From the Boardroom: UBC’s 2023/24 budget approved with little opposition

UBC’s Board of Governors unanimously approved UBC’s 2023/24 budget yesterday following a short discussion. 

The Board deferred this year’s budget approval in March following a closed Finance Committee session in which UBC administrators requested extra time to revise it.  

The approved budget projects a balanced operating budget, compared to the initial draft’s $3 million operating budget surplus. It also projects an $85 million consolidated budget surplus, compared to $70 million in the initial draft. 

The consolidated surplus is comprised of restricted funds set aside for specific purposes, including capital projects and research, and cannot be used for general operations. 

In the approved budget, 43 per cent of UBC’s revenue is expected to come from tuition fees, which UBC increased by 2–5 per cent in December 2022. Thirty-six per cent of revenue is expected to come from the BC government. 

UBC Treasurer Yale Loh said that the budget was made with the teaching and research mission of the university in mind, but also with an eye on “fiscal responsibility” considering rising inflation and costs. 

UBC Okanagan Principal Lesley Cormack said the Okanagan campus is limiting spending increases following a budgetary shortfall this year due to lower than anticipated international student enrolment. 

“For fiscal [year 2023/24], we started at a very lean place, so mostly we have not put extra investments into the strategic areas of priority,” she said. 

Faculty and students seeking more information 

While no governors voted against the budget, faculty governors Anna Kindler and Charles Menzies both expressed concerns with a perceived lack of focus on the academic mission of the university.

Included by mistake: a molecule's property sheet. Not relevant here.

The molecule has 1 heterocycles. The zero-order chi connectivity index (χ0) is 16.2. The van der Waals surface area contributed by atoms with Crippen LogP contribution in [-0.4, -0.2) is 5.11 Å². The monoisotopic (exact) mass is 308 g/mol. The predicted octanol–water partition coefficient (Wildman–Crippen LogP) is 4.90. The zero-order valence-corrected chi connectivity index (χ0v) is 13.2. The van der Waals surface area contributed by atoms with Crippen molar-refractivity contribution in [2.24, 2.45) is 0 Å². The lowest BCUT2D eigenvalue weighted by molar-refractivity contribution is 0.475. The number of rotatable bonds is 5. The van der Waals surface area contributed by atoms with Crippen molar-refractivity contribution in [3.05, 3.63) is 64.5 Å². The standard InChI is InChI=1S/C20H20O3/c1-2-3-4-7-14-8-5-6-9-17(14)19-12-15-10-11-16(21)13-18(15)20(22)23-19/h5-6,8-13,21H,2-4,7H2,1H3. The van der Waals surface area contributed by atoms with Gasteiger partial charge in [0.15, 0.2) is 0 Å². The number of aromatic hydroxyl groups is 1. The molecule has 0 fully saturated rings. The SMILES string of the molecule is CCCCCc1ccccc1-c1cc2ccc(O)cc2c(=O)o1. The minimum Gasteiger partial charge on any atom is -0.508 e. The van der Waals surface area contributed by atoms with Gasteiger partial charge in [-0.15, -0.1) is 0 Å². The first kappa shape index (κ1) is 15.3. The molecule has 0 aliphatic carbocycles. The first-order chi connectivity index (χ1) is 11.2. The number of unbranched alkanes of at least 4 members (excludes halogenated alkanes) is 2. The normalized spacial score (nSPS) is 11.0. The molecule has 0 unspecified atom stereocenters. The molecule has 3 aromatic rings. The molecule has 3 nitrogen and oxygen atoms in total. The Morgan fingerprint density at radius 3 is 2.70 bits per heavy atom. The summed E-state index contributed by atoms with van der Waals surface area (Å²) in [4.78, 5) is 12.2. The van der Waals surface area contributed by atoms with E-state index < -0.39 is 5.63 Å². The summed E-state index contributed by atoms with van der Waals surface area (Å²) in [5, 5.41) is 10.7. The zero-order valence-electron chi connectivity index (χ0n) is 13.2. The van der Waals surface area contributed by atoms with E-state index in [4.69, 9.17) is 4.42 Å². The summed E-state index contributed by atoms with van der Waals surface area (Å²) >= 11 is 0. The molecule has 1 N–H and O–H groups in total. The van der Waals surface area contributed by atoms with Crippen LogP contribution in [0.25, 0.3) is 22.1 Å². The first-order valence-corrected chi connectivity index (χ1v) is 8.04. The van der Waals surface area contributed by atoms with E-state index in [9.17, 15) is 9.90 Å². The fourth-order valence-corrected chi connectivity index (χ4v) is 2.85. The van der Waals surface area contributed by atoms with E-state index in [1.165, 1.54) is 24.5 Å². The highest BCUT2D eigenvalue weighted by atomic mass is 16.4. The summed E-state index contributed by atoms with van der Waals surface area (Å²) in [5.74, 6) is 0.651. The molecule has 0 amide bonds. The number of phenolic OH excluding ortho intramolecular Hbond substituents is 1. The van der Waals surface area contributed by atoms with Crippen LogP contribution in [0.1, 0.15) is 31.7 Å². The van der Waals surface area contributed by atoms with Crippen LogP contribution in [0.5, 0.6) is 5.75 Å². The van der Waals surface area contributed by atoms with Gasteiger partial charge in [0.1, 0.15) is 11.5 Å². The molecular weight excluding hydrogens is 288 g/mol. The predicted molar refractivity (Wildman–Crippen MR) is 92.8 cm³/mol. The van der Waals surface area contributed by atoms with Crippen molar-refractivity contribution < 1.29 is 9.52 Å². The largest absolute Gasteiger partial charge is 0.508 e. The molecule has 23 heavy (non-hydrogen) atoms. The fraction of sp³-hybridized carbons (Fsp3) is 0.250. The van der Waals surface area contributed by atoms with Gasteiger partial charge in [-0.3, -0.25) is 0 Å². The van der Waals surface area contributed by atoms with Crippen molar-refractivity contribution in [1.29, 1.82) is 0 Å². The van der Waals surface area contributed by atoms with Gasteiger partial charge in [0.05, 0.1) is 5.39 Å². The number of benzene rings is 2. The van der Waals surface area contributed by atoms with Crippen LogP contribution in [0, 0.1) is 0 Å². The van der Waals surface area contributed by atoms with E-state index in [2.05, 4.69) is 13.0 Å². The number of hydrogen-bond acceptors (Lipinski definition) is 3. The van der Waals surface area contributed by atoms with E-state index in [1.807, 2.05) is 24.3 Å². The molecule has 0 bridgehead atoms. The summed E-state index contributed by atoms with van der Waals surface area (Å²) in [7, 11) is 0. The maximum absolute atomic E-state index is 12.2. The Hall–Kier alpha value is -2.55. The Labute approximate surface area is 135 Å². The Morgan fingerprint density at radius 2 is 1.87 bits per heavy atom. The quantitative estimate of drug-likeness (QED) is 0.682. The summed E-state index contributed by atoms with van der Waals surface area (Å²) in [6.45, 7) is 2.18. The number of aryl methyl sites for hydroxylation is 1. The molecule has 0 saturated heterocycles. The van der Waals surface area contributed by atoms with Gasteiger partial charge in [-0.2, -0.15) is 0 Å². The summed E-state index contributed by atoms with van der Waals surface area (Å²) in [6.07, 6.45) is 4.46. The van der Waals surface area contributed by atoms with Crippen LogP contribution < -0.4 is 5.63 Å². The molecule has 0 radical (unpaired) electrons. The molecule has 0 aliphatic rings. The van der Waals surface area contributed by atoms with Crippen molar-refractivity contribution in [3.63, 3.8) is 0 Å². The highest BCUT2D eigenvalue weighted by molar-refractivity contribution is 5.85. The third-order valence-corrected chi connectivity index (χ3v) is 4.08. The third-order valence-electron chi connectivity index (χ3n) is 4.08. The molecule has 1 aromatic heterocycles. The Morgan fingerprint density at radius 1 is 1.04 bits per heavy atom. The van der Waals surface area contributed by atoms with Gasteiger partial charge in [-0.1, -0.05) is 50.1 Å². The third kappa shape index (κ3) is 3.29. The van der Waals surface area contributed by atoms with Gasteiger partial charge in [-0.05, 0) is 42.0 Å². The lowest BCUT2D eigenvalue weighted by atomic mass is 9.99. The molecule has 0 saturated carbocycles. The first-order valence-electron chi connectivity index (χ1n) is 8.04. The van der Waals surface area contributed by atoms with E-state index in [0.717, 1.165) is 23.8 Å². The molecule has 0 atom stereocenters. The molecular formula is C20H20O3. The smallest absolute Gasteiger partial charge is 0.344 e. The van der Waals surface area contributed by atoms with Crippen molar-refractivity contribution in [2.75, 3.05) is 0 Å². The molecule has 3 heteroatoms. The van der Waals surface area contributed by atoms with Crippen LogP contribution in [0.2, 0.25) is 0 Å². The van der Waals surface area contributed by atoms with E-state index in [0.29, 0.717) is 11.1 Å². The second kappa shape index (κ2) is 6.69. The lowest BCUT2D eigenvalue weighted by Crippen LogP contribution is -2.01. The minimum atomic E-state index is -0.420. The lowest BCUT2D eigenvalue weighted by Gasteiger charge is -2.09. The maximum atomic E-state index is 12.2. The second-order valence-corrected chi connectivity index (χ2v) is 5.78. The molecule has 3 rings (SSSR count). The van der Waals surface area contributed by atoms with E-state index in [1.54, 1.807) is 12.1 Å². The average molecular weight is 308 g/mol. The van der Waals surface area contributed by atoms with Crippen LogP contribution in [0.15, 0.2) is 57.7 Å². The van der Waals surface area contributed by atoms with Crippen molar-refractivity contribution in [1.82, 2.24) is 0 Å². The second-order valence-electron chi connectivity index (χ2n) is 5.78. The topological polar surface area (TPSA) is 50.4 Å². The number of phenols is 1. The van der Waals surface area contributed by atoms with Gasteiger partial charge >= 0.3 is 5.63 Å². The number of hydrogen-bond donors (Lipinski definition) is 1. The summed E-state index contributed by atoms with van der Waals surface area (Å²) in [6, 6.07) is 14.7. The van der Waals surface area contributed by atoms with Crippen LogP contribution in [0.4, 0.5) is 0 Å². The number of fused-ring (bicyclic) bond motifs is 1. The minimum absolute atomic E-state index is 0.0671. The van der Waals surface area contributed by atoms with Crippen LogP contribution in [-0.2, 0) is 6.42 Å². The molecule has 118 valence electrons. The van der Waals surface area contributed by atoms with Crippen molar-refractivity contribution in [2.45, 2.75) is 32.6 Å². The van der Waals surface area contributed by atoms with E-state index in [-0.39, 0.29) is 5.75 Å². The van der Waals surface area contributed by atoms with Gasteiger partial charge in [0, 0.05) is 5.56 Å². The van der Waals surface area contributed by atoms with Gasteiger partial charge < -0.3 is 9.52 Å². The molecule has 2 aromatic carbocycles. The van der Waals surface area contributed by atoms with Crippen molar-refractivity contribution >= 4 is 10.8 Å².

“I believe that perhaps not sufficient attention has been given … to the examinations of whether sufficient resources still flow to the faculties to adequately support the bread and butter, teaching and learning and research mission of the university,” Kindler said. 

She requested a review of UBC’s Academic Excellence Funds, a report on tenure-track and sessional hiring, and information on investment in academic versus administrative hiring. 

UBC VP Finance and Operations Frank Laezza noted the request and said his team would work on having those metrics ready by the time planning starts for the 2024/25 budget.

Menzies questioned administrators’ focus on revenue growth following plans presented for new micro-credential and professional programs as revenue-generating tools. 

“There is much to suggest that growth in fact undermines the quality and deflects the purpose of a public university … revenue generating activities become [its] central and core purpose” he said. 

Student governors also noted the needs of food security groups on campus. 

UBC Vancouver student governor Kareem Hassib said he was disappointed in the $800,000 allocation believing it was not enough to support student groups, and requested a breakdown of its allocation at the June Board meeting. 

UBC Vancouver student governor and current AMS President Eshana Bhangu said she hoped funds would be set aside to meet the potential emergency needs of food security resources. 

“I would hope that there’s some contingency in case we run into a situation like last year where it was found that the original amount allocated did not [meet] the needs of the operations that are being conducted on campus,” she said.